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Cameron Lui


Cameron is a FilmFestivals.com correspondent from Cannes and other festivals around the world. He is our 2019 Sundance correspondent. You can follow his Sundance coverage on Twitter @sundanceblogger.


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"Ms. Purple" - Review from Sundance

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Unique, relatable, tragic yet hopeful. Truly, this was a simple film that was well crafted, blending powerful storytelling with gorgeous cinematography, as it paints LA's Koreatown in such a way that has not really been done before. The story is about a beautiful, once promising, young Korean girl struggling in Los Angeles, supporting her terminally ill father by means of a salacious profession. The call to action occurs as her father's caretaker quits, forcing her to reach out to her estranged brother for help. This allows them to confront the trauma of their childhood while rekindling a bond no sibling should ever lose.

The main character, Kasie, is played by Tiffany Chu. Chu delivers a painful performance that will hopefully land her more roles in the future. Interestingly enough, she was discovered on Facebook but after a performance like this, her days of scrounging facebook for work must be over. She takes us through an emotional journey that is not so much a roller-coaster as much as your first-time snowshoeing. Her performance is painful, it's slow, it's solemn, it's frustrating. She carries her character's scars from scene to scene. During the Q&A, Chu said this role taught her that there are many 'Kasie's" out there that silently move about life with emotional trauma and that even though they may not overtly express this, that it is important to move about life mindfully. Truly, that is the lesson to be learned from the film; you never know what someone may be going through.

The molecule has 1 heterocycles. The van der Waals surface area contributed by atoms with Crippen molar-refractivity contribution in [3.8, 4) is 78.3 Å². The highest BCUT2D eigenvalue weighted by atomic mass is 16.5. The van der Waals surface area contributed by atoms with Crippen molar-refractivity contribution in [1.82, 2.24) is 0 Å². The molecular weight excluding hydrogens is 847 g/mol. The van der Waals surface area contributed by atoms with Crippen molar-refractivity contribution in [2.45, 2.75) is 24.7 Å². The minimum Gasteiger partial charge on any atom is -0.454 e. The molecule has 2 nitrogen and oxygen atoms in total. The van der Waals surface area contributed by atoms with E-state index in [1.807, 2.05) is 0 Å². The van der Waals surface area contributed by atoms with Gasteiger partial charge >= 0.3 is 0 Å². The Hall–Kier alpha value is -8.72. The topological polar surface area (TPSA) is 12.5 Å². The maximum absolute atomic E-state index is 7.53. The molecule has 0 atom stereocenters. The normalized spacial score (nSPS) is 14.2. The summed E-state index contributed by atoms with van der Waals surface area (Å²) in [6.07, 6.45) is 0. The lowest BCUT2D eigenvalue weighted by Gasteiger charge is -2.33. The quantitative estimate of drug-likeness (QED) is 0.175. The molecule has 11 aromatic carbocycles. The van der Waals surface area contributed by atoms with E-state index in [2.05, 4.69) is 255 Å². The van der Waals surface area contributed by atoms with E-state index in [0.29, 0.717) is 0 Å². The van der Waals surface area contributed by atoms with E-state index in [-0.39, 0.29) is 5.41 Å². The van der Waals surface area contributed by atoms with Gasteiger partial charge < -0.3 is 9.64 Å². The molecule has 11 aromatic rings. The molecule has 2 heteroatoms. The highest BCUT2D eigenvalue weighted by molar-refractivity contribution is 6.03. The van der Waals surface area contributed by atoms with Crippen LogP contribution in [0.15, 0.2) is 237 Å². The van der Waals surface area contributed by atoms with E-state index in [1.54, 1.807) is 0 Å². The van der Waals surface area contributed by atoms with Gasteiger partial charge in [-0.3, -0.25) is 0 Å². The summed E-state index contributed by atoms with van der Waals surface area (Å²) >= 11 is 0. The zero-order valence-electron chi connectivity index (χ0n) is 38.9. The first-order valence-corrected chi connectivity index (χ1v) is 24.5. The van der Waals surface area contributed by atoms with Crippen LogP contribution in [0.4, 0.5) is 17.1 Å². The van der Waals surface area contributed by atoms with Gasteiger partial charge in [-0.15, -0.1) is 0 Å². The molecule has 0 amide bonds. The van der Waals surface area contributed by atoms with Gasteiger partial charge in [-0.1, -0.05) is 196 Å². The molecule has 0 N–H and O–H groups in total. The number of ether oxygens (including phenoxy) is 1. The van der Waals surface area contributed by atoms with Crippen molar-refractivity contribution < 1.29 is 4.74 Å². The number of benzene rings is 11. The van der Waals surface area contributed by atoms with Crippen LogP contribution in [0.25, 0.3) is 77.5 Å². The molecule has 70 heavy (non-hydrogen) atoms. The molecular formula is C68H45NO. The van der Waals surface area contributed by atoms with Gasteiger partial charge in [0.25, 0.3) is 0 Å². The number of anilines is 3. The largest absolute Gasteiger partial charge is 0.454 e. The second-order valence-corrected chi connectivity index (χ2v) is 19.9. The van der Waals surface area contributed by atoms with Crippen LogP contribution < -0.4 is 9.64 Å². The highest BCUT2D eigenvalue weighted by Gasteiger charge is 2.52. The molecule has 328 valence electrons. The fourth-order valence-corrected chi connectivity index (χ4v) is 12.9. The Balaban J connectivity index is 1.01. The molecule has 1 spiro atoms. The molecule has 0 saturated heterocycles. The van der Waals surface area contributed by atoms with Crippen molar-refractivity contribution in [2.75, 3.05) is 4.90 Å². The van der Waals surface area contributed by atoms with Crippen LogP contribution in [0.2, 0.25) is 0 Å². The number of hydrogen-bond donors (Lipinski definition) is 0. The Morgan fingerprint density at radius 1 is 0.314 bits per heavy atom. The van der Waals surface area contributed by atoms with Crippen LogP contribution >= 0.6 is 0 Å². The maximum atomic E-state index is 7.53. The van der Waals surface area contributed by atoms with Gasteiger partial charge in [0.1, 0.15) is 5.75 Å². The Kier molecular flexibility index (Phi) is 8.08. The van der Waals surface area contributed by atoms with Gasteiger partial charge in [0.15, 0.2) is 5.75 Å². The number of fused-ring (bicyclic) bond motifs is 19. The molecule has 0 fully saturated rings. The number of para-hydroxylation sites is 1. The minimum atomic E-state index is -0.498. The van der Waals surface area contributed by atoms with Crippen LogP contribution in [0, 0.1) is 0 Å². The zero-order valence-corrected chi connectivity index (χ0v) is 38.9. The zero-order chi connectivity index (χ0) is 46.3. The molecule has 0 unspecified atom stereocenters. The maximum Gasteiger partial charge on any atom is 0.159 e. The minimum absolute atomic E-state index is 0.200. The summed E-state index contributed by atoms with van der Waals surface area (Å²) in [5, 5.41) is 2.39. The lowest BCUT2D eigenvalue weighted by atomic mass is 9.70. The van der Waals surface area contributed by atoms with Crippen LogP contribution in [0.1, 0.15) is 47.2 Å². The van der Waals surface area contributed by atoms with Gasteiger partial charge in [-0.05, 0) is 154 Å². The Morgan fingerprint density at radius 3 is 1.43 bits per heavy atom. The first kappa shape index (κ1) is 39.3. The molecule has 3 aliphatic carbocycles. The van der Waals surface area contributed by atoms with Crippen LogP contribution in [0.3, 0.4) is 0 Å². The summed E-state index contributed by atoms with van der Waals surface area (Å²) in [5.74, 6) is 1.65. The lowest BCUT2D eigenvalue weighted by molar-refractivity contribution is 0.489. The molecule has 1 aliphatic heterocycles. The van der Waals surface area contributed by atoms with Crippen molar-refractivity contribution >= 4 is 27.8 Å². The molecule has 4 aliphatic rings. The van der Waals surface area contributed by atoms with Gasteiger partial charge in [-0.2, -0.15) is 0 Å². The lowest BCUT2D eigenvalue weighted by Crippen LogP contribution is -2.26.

Kasie's brother was played by Teddy Lee, a nervous, sad-eyed man that carries the weight of the world on his shoulders. The sibling dynamic was something fresh and brutally relateable. Lee radiates guilt and resentment throughout the entire film. While Kasie bottles her emotions, her brother oozes them, seeps them like gas from a man-hole. His intense sadness only makes his moments of bliss that much more rewarding. The sweet release that a rare smile from Teddy brings is unparalleled and that is simply due to the intensely disturbed nature of his natural form.  

So far, the films in this year's festival have been brutally tragic. I've left theatres really hurting and wondering why life has to be so messed up. Justin Chon, however, had me leaving with a sense of hope and understanding. With so much darkness surrounding the characters, they still manage to grow, and somehow a sense of hope is found. During the Q&A, I got a chance to ask Justin why it's important for him to find hope when tackling such a dark topic matter and he responded simply; "if I let everyone leaving the theatre thinking there's no hope, then what the fuck?"

But, what truly made this film special is Justin Chon's ability to give opportunities to his community. The cast and crew are predominantly Asian-American which is unfortunately uncommon in American cinema currently. However, filmmakers like Justin will surely break this mold. He discovered actors from small corners of Koreatown theatre troupes, to lead actresses on facebook. He actively searches for talent within his community and writes roles that accurately represent them. He is doing one of the single most important jobs in American Film right now and Sundance is an incredible festival for facilitating growth in the industry.

 
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